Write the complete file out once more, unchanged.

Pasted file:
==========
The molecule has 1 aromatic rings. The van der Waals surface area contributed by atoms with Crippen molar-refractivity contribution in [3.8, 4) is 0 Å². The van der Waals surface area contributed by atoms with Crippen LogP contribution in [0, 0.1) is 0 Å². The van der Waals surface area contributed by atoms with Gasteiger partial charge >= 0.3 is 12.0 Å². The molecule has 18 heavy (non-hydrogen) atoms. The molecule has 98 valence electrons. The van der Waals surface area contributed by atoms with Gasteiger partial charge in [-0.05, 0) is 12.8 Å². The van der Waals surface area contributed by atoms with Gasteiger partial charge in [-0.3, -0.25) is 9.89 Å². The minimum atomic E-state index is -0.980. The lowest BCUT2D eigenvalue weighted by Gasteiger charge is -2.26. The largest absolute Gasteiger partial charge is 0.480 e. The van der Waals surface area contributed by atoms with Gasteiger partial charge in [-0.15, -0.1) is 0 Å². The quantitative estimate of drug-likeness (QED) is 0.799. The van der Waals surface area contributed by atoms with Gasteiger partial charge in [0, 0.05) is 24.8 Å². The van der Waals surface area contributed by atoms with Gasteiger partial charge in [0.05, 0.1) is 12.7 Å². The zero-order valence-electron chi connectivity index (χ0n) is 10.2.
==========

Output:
The molecule has 1 aromatic rings. The van der Waals surface area contributed by atoms with Crippen molar-refractivity contribution in [3.8, 4) is 0 Å². The van der Waals surface area contributed by atoms with Crippen LogP contribution in [0, 0.1) is 0 Å². The van der Waals surface area contributed by atoms with Gasteiger partial charge >= 0.3 is 12.0 Å². The molecule has 18 heavy (non-hydrogen) atoms. The molecule has 98 valence electrons. The van der Waals surface area contributed by atoms with Gasteiger partial charge in [-0.05, 0) is 12.8 Å². The van der Waals surface area contributed by atoms with Gasteiger partial charge in [-0.3, -0.25) is 9.89 Å². The minimum atomic E-state index is -0.980. The lowest BCUT2D eigenvalue weighted by Gasteiger charge is -2.26. The largest absolute Gasteiger partial charge is 0.480 e. The van der Waals surface area contributed by atoms with Gasteiger partial charge in [-0.15, -0.1) is 0 Å². The quantitative estimate of drug-likeness (QED) is 0.799. The van der Waals surface area contributed by atoms with Gasteiger partial charge in [0, 0.05) is 24.8 Å². The van der Waals surface area contributed by atoms with Gasteiger partial charge in [0.05, 0.1) is 12.7 Å². The zero-order valence-electron chi connectivity index (χ0n) is 10.2.